A political myth is a narrative, usually in the form of a dramatic story, which relates to a political topic. A political myth might claim to explain how a particular state came to be or describe the relationship between two groups as part of a larger, legendary narrative. Political myths, whether they have any basis in historical fact or not, satisfy a group's need to have current a current political situation legitimized by inclusion in a larger story.
The term "political myth" was coined in 1975 in Henry Tudor's book of the same name. Tudor described this type of myth as a myth in which the hero or protagonist was not a single person but a group. The group might be a nation, an ethnic group or a social class. Political myths relate to history but are not necessarily historical; group members accept the myth as valid in philosophical terms rather than as historically accurate.
One common type of political myth is the national origin story or ethnogenesis. Many nations have semi-legendary accounts, often based to some extent on historical fact, of how they came into existence. For example, early medieval historians recounted the arrival of the English in England under two mythical leaders, Hengist and Horsa, while medieval historian Snorri Sturluson created a mythic origin for the Scandinavian peoples that linked them to Classical mythology. A more modern example of this type of myth would be the story of Puritans sailing to the New World to escape religious persecution and founding what would become America.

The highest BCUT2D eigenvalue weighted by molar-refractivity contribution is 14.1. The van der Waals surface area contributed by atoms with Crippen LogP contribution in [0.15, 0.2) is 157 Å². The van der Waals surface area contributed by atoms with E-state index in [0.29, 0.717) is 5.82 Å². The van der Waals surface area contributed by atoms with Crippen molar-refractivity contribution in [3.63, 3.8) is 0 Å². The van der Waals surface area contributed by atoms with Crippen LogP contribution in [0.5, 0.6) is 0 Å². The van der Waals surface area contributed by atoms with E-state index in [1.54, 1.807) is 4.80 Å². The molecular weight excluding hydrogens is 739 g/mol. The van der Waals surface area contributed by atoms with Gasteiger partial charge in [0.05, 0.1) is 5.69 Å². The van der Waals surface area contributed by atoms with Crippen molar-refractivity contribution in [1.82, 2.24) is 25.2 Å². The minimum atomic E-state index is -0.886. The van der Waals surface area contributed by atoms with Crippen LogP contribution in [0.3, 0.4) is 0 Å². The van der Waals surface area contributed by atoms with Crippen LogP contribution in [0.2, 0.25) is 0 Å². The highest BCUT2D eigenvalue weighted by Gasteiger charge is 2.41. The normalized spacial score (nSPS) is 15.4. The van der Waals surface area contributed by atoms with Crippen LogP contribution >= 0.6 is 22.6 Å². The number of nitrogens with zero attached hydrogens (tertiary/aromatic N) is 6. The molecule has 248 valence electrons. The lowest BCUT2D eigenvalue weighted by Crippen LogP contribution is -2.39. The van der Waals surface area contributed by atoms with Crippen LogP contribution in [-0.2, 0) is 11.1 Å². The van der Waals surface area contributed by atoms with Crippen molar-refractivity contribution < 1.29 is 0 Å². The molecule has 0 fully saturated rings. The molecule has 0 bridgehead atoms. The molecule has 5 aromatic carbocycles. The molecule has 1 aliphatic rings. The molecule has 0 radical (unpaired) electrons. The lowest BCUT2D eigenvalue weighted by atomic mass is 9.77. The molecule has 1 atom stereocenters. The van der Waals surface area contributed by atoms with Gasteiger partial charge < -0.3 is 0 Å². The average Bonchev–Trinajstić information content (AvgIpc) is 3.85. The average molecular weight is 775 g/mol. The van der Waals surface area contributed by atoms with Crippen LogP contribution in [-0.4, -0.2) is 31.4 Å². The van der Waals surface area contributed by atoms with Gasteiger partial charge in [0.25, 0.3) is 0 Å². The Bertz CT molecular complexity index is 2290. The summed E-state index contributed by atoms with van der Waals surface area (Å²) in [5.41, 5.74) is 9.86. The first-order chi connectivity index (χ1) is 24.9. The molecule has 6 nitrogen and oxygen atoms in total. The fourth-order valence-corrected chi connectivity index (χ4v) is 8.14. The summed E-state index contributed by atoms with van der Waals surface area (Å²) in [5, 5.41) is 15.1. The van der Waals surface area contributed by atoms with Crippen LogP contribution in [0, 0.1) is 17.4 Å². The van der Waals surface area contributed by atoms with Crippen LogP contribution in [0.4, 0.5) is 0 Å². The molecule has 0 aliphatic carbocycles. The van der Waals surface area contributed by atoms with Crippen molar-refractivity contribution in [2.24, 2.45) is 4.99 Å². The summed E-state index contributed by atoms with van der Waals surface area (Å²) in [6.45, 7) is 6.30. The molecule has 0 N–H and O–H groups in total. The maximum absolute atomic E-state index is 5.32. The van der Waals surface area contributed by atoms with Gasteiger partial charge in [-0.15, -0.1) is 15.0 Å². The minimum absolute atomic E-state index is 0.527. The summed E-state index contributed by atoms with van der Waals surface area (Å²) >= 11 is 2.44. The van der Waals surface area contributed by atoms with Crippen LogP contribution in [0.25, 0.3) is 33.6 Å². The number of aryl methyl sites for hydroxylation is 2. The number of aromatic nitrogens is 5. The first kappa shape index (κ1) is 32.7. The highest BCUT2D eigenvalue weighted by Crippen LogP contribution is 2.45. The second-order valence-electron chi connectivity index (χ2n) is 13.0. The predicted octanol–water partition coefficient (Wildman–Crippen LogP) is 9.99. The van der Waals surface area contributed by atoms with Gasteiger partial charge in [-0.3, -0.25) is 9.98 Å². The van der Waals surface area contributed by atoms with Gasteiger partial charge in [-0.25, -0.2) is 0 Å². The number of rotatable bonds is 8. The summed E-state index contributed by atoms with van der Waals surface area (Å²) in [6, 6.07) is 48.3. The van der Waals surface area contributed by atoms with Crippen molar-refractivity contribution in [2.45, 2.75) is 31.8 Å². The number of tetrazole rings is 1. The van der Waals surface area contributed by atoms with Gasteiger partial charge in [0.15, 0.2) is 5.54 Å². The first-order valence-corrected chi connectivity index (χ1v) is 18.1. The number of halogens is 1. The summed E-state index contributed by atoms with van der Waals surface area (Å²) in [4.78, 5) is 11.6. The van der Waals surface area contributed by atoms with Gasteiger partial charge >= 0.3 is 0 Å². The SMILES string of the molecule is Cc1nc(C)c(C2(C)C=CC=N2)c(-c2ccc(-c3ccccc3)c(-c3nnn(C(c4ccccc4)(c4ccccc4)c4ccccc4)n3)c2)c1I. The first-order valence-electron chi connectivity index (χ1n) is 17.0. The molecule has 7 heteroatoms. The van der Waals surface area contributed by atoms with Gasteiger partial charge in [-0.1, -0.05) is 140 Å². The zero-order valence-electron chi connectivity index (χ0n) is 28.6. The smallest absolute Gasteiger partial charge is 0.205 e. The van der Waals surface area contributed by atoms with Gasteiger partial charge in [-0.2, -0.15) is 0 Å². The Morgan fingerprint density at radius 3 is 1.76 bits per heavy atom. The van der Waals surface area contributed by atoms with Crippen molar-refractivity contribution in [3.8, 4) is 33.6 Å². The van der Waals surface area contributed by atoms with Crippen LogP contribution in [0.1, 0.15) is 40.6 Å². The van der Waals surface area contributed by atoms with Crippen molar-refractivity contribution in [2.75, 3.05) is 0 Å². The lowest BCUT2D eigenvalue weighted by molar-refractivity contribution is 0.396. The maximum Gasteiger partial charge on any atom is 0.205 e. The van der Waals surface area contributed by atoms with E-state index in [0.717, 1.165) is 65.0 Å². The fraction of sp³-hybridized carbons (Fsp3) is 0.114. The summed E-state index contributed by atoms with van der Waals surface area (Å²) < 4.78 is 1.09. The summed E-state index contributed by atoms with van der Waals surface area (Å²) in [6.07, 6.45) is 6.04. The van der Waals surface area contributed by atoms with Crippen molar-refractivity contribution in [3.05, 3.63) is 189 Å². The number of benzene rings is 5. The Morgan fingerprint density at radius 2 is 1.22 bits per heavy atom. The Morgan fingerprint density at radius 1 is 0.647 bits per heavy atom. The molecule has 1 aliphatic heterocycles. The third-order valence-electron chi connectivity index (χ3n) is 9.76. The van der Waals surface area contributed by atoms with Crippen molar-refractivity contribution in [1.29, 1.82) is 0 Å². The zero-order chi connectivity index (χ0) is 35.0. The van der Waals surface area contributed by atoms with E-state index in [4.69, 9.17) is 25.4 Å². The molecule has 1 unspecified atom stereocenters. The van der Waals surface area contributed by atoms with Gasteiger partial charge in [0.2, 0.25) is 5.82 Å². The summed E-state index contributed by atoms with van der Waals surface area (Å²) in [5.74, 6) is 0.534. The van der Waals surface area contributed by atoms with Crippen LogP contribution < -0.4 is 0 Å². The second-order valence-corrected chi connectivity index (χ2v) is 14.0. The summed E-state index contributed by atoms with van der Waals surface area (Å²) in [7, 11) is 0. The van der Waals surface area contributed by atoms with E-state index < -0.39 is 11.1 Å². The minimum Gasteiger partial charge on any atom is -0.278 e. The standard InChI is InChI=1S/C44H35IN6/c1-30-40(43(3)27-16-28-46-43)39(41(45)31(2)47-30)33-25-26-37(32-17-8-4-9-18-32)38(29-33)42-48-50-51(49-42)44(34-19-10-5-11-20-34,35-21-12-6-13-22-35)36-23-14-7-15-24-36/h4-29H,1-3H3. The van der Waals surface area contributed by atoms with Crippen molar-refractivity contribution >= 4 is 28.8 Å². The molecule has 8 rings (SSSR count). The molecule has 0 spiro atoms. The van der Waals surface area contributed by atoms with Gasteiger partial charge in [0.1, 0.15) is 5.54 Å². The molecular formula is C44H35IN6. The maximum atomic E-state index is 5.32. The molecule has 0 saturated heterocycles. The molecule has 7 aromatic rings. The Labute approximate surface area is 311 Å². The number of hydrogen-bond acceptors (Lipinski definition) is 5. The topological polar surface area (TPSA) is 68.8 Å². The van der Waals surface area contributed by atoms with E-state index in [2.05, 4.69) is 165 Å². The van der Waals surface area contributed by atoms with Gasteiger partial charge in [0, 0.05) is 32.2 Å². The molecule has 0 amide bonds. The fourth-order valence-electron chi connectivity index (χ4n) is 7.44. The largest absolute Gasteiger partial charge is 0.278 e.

Not every political myth is an origin story. Other political myths provide a grand narrative to frame political and cultural movements. For instance, the westward expansion of the United States in the 19th century was accompanied by the creation of a political myth known as Manifest Destiny. This narrative explained American territorial acquisition as part of an inevitable growth. Proponents perceived reaching the Pacific ocean as the United States's "destiny." The US itself became the protagonist of this myth, with resistance to American expansion perceived as being a threat to the national destiny.
The role of political myth is to unite the community and instill a sense of belonging. This can have both positive and negative consequences. Political myths often serve as rallying points in times of national crisis, but they can also be used as tools of oppression. For instance, the "dolchstosslegende," or "stab-in-the-back legend," was a narrative which claimed that Germany had lost the First World War due to betrayal by internal enemies. It was a major element of Nazi propaganda and encouraged support for the regime.